Aspilia spp. Leaves: A puzzle in the feeding behavior of wild chimpanzees

@article{Wrangham2006AspiliaSL,
  title={Aspilia spp. Leaves: A puzzle in the feeding behavior of wild chimpanzees},
  author={Richard W. Wrangham and Toshiyuki Nishida},
  journal={Primates},
  year={2006},
  volume={24},
  pages={276-282}
}
Unlike other chimpanzee food items, the leaves ofAspilia pluriseta, A. rudis and A. mossambicensis (Compositae) are eaten without being chewed. Moreover,A. pluriseta andA. rudis are eaten slowly and singly and particularly in the early morning. This unusual behavior suggests thatAspilia leaves offer peculiar stimuli, perhaps with pharmacological effects. 
A preliminary note on the intestinal parasites of wild chimpanzees in the Mahale Mountains, Tanzania
TLDR
Feces of wild chimpanzees in the Mahale Mountains, Tanzania, were inspected for intestinal parasites under a compound microscope and found intestinal nematodes significantly increased in the mid-rainy season, supporting the hypothesis that Aspilia leaves which are occasionally swallowed by chimpanzees may function as a vermicide.
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Two African species of Aspilia (Asteraceae) were found to contain the potent antibiotic thiarubrine A as a major leaf phytochemical, which strengthens the view that the feeding behavior of wild chimpanzees is related to special physiological or pharmacological effects on the animals.
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Bioassay-directed fractionation provided two new limonoids, trichirubines A and B, which may be helpful in recovering naturally occurring compounds of medicinal significance for human medicine.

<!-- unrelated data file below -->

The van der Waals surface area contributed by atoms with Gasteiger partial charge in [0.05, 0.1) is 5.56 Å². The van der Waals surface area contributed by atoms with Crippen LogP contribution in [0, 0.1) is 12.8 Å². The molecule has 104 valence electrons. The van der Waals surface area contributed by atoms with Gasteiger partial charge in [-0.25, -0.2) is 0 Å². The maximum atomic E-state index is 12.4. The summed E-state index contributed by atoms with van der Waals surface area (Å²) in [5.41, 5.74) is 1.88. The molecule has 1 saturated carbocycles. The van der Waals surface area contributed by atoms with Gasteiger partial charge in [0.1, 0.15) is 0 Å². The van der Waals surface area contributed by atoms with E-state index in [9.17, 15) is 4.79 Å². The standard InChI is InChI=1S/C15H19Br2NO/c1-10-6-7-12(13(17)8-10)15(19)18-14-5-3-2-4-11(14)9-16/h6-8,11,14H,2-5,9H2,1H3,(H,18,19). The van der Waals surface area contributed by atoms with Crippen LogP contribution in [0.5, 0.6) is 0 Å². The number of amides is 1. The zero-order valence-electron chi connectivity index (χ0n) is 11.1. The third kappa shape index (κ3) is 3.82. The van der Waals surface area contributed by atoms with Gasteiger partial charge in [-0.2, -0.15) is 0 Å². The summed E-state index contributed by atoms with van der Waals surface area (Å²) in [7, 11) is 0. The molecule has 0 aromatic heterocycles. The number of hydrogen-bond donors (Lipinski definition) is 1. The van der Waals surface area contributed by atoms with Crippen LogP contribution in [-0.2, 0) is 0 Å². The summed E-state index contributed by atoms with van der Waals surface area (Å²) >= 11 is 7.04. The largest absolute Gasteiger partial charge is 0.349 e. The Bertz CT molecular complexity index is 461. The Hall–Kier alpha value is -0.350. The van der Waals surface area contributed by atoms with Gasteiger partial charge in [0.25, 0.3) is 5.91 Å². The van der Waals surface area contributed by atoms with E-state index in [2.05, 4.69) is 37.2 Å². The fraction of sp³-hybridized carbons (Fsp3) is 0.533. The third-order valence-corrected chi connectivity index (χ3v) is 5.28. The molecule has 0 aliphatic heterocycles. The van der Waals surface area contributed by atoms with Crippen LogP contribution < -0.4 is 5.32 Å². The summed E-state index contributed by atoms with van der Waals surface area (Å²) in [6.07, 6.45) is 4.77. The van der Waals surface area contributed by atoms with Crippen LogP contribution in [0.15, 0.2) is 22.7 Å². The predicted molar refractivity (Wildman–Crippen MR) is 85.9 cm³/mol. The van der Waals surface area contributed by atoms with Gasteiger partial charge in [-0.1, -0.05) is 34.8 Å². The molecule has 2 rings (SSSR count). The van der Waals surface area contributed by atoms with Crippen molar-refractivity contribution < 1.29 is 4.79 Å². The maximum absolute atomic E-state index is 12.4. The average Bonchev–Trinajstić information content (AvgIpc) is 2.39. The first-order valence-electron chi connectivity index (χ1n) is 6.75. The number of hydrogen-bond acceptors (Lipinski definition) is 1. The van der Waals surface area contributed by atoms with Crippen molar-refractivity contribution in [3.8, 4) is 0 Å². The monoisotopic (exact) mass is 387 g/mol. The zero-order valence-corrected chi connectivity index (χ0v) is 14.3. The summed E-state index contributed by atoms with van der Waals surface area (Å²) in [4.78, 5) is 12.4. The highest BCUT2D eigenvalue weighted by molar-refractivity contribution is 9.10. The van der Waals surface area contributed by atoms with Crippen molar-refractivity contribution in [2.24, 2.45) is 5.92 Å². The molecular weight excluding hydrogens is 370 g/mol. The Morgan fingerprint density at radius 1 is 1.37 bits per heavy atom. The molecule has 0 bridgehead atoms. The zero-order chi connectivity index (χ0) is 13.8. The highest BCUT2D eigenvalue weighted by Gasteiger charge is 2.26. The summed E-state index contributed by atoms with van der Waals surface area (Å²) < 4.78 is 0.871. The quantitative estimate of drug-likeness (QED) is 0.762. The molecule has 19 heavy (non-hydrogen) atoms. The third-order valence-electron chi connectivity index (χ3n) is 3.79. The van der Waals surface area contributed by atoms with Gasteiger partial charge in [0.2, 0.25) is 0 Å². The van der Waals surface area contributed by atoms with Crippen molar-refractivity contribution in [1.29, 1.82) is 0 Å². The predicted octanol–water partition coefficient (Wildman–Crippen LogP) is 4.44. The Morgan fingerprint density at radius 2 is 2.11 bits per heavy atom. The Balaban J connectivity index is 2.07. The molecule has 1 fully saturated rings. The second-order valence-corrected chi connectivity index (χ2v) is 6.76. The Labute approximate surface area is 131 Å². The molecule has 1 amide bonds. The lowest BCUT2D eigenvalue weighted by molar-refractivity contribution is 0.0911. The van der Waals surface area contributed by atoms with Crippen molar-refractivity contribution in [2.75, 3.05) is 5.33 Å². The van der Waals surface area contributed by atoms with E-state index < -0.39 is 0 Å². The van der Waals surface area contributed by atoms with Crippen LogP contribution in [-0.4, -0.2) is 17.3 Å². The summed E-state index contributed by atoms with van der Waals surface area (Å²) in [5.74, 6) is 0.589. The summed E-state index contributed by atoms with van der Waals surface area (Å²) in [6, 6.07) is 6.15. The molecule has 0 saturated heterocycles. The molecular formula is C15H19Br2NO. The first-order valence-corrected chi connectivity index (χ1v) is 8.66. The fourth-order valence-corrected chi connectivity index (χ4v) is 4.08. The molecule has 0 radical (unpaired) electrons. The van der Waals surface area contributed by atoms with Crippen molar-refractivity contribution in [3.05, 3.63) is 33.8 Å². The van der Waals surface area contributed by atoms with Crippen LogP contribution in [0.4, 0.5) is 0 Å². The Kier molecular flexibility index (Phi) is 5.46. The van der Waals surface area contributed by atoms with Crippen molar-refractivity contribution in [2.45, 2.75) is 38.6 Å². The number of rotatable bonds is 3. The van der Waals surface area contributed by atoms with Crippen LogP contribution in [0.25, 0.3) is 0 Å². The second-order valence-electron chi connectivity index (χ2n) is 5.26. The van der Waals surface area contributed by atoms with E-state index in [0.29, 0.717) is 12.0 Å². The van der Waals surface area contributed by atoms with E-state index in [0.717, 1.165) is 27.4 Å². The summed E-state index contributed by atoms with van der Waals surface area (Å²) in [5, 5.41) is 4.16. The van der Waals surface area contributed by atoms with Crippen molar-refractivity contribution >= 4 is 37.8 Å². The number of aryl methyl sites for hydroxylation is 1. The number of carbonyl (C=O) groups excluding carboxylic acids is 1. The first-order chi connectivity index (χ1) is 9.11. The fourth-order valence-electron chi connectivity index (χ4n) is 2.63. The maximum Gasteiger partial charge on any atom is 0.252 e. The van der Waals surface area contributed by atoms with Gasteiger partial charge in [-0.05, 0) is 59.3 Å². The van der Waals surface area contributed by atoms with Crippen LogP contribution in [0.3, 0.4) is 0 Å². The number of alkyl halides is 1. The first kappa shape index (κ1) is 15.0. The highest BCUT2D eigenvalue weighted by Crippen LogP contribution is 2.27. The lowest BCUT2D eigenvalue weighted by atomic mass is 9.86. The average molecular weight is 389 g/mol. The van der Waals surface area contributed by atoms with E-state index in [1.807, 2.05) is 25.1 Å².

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    International Journal of Primatology
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TLDR
Worms of O. stephanostomum were recovered live and motile from chimpanzee dung, trapped within the folded leaves and attached to leaf surfaces by trichomes, though some were moving freely within the fecal matter, suggesting that the physical properties of leaves may contribute to the expulsion of parasites.
Chemical Basis for Aspilia Leaf-Swallowing by Chimpanzees: A Reanalysis
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Analysis of three North American taxa found high concentrations of thiarubrines and thiophenes in the roots of Eriophyllum lanatum and Chaenactis douglasii, and the roots and leaves of Ambrosia chamissonis.
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